Recently I bemoaned the lack of hardboiled detective fiction in the media, and it seems as though someone has answered my whiney prayers by bringing me The Scarlet Coven, a creative approach to this underrated genre which, although not entirely the same, draws on many classic tropes to create a real page turner that I found very hard to put down.
Set in 1930s New York, The Scarlet Coven is a slick take on hardboiled detective fiction as former detective Simon Finch, who has been looking to give up his time as former policeman and freelance ‘Man about Crime’ is pushed back into detection when he is approached by a stranger who tells him he is in terrible danger and arranges a meeting as a desperate plea for help. When the man is found murdered shortly afterwards, Finch explores the seedy underworld of otherworldly cults, mysterious mob bosses and twisted plots to uncover the truth and save the innocent.
As with many hardboiled detective novels, dialogue is crucial, and David Stuart Davies’s novel is no exception, with witty one-liners creating conversation so good it’s (almost) comparable to Raymond Chandler’s seminal work. The one problem I have is the first person narration, which doesn’t seem to match the droll tone of Finch’s conversation; phrases such as ‘gosh’ and ‘Al had the temerity to giggle’ don’t ring true for a man who otherwise speaks like he’s walked straight out of a speakeasy, offering swift rejoinders and receiving them back with the practiced ease of a proper old school PI.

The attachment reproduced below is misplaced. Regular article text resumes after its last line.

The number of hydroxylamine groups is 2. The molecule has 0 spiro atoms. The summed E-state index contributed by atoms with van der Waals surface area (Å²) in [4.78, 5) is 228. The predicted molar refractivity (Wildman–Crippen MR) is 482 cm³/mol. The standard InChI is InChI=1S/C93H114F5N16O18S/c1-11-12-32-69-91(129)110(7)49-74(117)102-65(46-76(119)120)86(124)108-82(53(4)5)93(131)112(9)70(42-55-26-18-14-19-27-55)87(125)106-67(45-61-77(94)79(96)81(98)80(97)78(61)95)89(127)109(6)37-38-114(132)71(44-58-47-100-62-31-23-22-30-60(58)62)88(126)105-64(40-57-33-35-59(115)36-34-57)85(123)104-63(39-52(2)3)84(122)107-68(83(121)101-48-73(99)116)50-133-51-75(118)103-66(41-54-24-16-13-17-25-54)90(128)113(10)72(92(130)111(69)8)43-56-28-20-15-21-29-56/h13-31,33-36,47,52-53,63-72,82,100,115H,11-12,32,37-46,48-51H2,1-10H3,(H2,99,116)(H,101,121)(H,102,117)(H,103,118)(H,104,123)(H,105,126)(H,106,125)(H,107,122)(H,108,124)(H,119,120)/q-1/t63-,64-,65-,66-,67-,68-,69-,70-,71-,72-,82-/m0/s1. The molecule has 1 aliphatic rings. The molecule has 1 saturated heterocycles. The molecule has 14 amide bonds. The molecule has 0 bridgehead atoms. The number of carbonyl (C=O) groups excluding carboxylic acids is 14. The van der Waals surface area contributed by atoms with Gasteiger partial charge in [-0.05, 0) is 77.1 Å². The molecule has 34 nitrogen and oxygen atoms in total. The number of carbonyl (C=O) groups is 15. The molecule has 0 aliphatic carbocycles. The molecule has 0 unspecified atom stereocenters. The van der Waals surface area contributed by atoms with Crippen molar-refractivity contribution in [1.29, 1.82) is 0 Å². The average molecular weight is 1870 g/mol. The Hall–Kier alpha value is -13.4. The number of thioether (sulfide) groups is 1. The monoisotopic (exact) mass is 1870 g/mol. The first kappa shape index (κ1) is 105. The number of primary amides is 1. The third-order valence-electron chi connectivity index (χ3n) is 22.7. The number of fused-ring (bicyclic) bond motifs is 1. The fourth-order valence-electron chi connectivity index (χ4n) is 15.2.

If you need more of a reason to like this reincarnation a hardboiled novel then look no further than my new favourite synonym: ‘like a naïve trout: well and truly hooked’. The writing is slick, and some of the conversations, particularly any involving Finch and anyone in an official capacity, are memorable for their wit and quick delivery.
Fundamentally this is a really solid representation of hardboiled private detective fiction, and whilst Finch still needs some work he has the makings of a great character and I would definitely like to see more of him.